(The Challenge is to prove the premise wrong by pointing to even one long-term, ongoing examination of open questions in math pedagogy, by any group of people, anywhere. The context is K-12 mathematics.)
Of course I do not discuss math pedagogy, for the simple reason that there is nothing to discuss. Or, so I believe.
I believe: (1) We know everything there is to know about school mathematics (i.e., K-12 math), and (2) We know everything there is to know about how to teach it.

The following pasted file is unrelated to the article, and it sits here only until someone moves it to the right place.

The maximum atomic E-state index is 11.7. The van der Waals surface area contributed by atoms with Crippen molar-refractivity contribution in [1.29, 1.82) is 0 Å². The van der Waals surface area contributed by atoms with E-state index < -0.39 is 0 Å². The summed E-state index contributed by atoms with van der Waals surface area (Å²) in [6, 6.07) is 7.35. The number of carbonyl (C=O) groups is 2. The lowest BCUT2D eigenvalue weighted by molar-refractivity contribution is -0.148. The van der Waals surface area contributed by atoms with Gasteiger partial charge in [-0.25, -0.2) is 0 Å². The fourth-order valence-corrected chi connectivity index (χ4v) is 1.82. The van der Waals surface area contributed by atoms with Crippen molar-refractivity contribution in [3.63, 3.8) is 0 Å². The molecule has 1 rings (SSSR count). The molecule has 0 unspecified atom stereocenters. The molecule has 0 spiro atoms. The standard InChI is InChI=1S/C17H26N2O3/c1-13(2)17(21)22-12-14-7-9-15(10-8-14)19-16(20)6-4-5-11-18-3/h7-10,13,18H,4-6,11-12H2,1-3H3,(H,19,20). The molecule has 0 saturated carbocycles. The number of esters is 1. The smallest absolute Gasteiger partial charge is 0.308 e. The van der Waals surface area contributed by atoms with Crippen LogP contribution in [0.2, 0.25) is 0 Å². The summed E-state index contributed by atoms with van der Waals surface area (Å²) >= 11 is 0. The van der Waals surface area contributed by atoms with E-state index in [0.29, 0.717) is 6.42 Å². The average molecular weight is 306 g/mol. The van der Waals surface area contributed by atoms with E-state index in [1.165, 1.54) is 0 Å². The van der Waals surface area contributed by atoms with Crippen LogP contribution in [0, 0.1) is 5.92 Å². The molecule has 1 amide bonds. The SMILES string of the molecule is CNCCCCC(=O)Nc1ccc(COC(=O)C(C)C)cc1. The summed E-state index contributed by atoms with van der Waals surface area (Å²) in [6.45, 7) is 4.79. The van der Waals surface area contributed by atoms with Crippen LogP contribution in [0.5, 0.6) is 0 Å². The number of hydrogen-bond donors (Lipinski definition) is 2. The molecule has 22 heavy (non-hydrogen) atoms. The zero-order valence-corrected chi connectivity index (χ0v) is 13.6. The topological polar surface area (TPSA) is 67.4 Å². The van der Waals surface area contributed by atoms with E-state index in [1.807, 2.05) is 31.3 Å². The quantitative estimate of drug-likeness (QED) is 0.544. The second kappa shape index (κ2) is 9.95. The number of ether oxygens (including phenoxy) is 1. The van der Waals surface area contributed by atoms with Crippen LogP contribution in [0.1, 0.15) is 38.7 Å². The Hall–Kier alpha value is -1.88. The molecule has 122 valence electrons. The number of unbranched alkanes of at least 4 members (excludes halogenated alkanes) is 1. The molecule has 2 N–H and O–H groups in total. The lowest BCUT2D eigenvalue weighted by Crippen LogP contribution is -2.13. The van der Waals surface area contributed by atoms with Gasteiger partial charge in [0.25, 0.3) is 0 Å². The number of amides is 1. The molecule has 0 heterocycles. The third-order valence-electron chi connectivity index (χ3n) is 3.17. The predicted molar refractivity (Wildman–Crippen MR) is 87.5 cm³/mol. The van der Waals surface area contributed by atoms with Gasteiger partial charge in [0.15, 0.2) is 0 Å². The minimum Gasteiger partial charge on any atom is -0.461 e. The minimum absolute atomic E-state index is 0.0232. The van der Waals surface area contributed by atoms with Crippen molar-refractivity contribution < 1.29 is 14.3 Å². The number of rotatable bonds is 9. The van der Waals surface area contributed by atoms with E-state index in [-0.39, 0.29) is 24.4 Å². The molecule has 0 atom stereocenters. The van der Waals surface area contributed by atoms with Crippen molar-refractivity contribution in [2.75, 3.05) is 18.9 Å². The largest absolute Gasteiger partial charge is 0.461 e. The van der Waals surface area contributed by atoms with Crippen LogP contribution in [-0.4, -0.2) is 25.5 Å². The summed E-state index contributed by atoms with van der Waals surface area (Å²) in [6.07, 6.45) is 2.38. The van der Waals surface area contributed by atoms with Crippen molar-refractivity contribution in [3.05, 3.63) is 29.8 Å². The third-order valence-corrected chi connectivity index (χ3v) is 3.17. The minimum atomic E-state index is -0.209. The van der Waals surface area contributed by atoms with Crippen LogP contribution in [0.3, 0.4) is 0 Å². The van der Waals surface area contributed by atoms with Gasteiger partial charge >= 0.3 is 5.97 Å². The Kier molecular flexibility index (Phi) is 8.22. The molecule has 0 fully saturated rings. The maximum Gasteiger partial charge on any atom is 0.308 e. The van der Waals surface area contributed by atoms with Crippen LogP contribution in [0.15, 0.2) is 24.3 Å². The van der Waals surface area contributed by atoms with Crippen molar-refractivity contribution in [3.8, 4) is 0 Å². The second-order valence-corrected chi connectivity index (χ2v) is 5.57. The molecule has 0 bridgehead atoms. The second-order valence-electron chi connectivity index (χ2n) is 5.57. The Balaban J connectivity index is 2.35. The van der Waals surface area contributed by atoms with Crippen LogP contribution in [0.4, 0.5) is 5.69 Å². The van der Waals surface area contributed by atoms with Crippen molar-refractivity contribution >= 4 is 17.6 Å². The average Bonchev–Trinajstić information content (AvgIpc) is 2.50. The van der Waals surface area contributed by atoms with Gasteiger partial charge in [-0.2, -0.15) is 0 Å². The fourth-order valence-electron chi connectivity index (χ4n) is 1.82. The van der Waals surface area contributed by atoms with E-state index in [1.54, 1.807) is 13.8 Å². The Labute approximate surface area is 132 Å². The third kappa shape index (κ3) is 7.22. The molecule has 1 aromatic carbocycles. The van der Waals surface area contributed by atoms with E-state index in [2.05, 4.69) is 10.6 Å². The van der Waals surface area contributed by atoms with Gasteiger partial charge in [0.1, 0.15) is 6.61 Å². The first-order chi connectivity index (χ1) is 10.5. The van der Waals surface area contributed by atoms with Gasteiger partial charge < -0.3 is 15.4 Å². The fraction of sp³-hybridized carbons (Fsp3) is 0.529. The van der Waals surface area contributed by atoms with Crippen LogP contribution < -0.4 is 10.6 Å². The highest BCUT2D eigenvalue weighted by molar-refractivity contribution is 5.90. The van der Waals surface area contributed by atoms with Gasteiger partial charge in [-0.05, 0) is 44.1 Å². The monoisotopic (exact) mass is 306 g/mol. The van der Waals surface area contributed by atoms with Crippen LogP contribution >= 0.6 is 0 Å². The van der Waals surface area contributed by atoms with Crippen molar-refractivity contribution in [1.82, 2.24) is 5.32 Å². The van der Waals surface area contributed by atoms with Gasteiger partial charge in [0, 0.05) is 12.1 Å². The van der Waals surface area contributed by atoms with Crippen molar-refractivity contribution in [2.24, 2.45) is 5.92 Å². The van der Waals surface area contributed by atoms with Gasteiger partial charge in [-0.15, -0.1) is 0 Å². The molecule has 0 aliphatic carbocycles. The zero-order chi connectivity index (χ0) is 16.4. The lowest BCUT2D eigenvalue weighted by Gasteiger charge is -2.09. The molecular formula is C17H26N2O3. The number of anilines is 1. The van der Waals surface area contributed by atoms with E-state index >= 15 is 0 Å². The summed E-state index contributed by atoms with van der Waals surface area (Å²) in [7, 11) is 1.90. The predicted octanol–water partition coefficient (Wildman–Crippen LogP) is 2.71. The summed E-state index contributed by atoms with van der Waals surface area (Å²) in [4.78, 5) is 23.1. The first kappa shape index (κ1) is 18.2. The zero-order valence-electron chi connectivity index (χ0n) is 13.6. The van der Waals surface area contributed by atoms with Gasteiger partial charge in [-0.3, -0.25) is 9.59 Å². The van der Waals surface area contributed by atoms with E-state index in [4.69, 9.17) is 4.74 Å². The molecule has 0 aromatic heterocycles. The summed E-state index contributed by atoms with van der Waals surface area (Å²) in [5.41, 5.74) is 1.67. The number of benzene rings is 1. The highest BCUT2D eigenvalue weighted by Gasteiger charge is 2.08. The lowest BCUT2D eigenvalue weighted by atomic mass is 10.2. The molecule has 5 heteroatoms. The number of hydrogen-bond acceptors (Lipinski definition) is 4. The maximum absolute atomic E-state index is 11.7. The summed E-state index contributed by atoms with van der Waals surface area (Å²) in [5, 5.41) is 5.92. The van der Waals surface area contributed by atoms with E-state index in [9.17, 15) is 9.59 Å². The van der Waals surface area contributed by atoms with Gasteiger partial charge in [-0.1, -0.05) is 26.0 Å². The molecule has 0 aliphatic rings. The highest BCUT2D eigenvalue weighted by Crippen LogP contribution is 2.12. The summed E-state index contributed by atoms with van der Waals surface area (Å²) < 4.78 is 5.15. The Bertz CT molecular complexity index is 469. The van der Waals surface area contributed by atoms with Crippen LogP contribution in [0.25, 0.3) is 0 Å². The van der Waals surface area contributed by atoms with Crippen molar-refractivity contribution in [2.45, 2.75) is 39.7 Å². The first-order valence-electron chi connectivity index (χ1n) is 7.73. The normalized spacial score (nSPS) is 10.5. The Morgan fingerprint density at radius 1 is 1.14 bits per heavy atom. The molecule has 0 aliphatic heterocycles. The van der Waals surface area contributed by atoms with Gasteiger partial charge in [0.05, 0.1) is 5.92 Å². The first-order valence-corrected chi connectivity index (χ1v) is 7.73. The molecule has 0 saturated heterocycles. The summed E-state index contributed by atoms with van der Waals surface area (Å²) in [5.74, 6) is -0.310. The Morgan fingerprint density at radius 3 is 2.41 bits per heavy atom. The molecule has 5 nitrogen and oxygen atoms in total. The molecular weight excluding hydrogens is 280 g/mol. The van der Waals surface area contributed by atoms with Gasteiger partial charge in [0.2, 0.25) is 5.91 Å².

So, the only really important question is why don't the schools do what we know they should do to most effectively teach math to the most students?
The answer can only be found by exploring the politics of education, not the mechanics of long division or anything like that. We know the mechanics of long division. What is less clear is why the schools don't teach it well, if at all.
If you believe otherwise, why do you never discuss issues of mathematical curriculum and pedagogy? To the contrary, you seem eternally consumed with issues of social justice and your petty, personal squabbles with, well, pretty much everyone in this forum.
By your words, you say one thing. By your actions, you seem to be in full accord with Haim's Challenge.